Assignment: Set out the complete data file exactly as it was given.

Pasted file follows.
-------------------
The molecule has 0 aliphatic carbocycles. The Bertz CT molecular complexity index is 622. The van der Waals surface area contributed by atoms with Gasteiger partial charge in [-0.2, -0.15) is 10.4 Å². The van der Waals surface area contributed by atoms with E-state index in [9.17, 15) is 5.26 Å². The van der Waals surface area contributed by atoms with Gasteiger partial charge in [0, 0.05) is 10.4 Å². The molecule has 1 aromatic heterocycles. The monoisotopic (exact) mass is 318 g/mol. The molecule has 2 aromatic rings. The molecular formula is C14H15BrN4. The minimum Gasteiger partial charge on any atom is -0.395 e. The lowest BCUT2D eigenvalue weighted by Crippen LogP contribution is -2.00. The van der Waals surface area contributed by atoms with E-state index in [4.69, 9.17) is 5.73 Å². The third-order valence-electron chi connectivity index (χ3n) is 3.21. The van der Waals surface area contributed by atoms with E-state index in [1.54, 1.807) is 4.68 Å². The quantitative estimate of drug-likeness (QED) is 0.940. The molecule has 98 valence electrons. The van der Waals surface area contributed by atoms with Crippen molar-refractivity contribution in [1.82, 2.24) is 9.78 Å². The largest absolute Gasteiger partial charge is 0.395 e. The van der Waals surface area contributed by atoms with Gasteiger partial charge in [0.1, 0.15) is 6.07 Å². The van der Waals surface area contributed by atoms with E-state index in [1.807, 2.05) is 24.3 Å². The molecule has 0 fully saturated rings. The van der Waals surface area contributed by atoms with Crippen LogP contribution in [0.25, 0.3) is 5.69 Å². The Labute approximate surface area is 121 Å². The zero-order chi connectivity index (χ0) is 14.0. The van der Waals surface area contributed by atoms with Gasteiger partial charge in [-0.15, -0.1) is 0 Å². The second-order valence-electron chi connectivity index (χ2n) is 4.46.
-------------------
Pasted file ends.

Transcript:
The molecule has 0 aliphatic carbocycles. The Bertz CT molecular complexity index is 622. The van der Waals surface area contributed by atoms with Gasteiger partial charge in [-0.2, -0.15) is 10.4 Å². The van der Waals surface area contributed by atoms with E-state index in [9.17, 15) is 5.26 Å². The van der Waals surface area contributed by atoms with Gasteiger partial charge in [0, 0.05) is 10.4 Å². The molecule has 1 aromatic heterocycles. The monoisotopic (exact) mass is 318 g/mol. The molecule has 2 aromatic rings. The molecular formula is C14H15BrN4. The minimum Gasteiger partial charge on any atom is -0.395 e. The lowest BCUT2D eigenvalue weighted by Crippen LogP contribution is -2.00. The van der Waals surface area contributed by atoms with E-state index in [4.69, 9.17) is 5.73 Å². The third-order valence-electron chi connectivity index (χ3n) is 3.21. The van der Waals surface area contributed by atoms with E-state index in [1.54, 1.807) is 4.68 Å². The quantitative estimate of drug-likeness (QED) is 0.940. The molecule has 98 valence electrons. The van der Waals surface area contributed by atoms with Crippen molar-refractivity contribution in [1.82, 2.24) is 9.78 Å². The largest absolute Gasteiger partial charge is 0.395 e. The van der Waals surface area contributed by atoms with Gasteiger partial charge in [0.1, 0.15) is 6.07 Å². The van der Waals surface area contributed by atoms with E-state index in [1.807, 2.05) is 24.3 Å². The molecule has 0 fully saturated rings. The van der Waals surface area contributed by atoms with Crippen LogP contribution in [0.25, 0.3) is 5.69 Å². The Labute approximate surface area is 121 Å². The zero-order chi connectivity index (χ0) is 14.0. The van der Waals surface area contributed by atoms with Gasteiger partial charge in [-0.15, -0.1) is 0 Å². The second-order valence-electron chi connectivity index (χ2n) is 4.46.